A landmark case that deals with the issue of ``equal pay for equal work,'' called comparable worth, is likely to go all the way to the Supreme Court. Supporters of comparable worth received a sharp setback Wednesday when a federal court in Washington State overturned a lower court ruling.
The first ruling held the state liable for $1 billion in back-pay damages to 15,500 state workers after a survey found that female workers earned 20 percent less than their male counterparts in jobs that required similar skills and mental demands.
If the Supreme Court views the highly controversial issue as sex discrimination, then the comparable-worth claim is likely to survive. In past rulings, the Court has taken a tough stance against sex discrimination. However, if it views this case as an affirmative-action issue, comparable worth may not survive. The Supreme Court's recent track record in affirmative-action cases suggests that it would uphold the latest state ruling.
However, a three-judge panel of the 9th US Circuit Court of Appeals said Wednesday that employers may use the prevailing market condition in setting wages and need not rely on comparable-worth surveys. A US Supreme Court test is almost certain. The American Federation of State, County, and Municipal Employees, which brought the suit in Washington, said yesterday it will appeal the latest ruling.
The concept of comparable worth is that men and women whose jobs make equivalent demands on them should be considered of comparable worth to their employers and should therefore receive equal pay. The idea has been disputed for several years in the courts, in state legislatures, in Congress, and among labor and civil rights groups.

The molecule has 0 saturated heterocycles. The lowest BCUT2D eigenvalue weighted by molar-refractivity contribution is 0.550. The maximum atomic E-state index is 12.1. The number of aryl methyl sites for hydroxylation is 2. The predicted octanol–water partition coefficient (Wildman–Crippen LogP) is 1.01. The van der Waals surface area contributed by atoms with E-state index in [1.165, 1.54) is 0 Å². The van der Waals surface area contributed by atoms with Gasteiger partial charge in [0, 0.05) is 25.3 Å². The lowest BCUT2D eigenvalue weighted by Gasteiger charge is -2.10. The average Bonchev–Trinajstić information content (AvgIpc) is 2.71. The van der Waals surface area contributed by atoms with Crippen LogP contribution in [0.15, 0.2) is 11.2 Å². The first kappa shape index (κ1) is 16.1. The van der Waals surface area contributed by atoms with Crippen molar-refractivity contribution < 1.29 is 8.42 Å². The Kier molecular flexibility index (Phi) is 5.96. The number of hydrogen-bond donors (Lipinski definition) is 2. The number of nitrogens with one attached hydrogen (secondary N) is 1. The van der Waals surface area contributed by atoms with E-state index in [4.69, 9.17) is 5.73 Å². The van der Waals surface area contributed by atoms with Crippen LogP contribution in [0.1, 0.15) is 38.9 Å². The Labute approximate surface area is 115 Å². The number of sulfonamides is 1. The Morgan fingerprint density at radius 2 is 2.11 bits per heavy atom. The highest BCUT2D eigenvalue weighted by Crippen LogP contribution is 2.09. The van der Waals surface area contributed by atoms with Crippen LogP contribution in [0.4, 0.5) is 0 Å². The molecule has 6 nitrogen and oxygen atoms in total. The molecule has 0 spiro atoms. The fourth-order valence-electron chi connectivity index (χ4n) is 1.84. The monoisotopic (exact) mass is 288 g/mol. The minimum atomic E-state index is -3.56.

Forty states have debated the issue. Some have supported laws against wage discrimination in the work place. The issue has been important in several labor disputes, including last year's strike by Yale University office workers and a municipal employee walkout in San Jose, Calif.
Among the dozen or so lawsuits over comparable worth are those involving pay for nurses in Illinois, public employees in Hawaii, and California workers in predominately female-occupied jobs.
The Reagan administration strongly opposes the idea and recently filed a friend-of-the-court brief on behalf of the State of Illinois in the nurses suit. And the Justice Department holds that Congress never intended to give judges the authority to decide the relative value of people's jobs.
A Supreme Court appeal would almost certainly bring similar White House support to the State of Washington's case against the equal pay, equal work concept.
Based on past decisions, the high court tends to protect valid claims of discrimination against individuals -- including women -- but has rebuffed so-called group affirmative-action thrusts.
For example, last year the Supreme Court ruled unanimously that law firms may not discriminate on the basis of sex, race, religion, or national origin in deciding partnership promotions.
However, in several cases involving police and firefighters, the Court has invalidated state rulings that give minority workers preference over whites who have more tenure, and struck down quota systems aimed at bringing more blacks, Hispanics, and women into the work force.
The US Justice Department has repeatedly promoted an antidiscrimination policy based on addressing individual grievances but rejecting consideration of group grievances.
Until the time that it entered the Illinois suit, the Justice Department had not taken an active stance against comparable worth. Other federal agencies had. For example, Clarence Pendleton, chairman of the US Commission on Civil Rights has called the concept a ``looney'' idea, designating it a scheme ``to redistribute income.''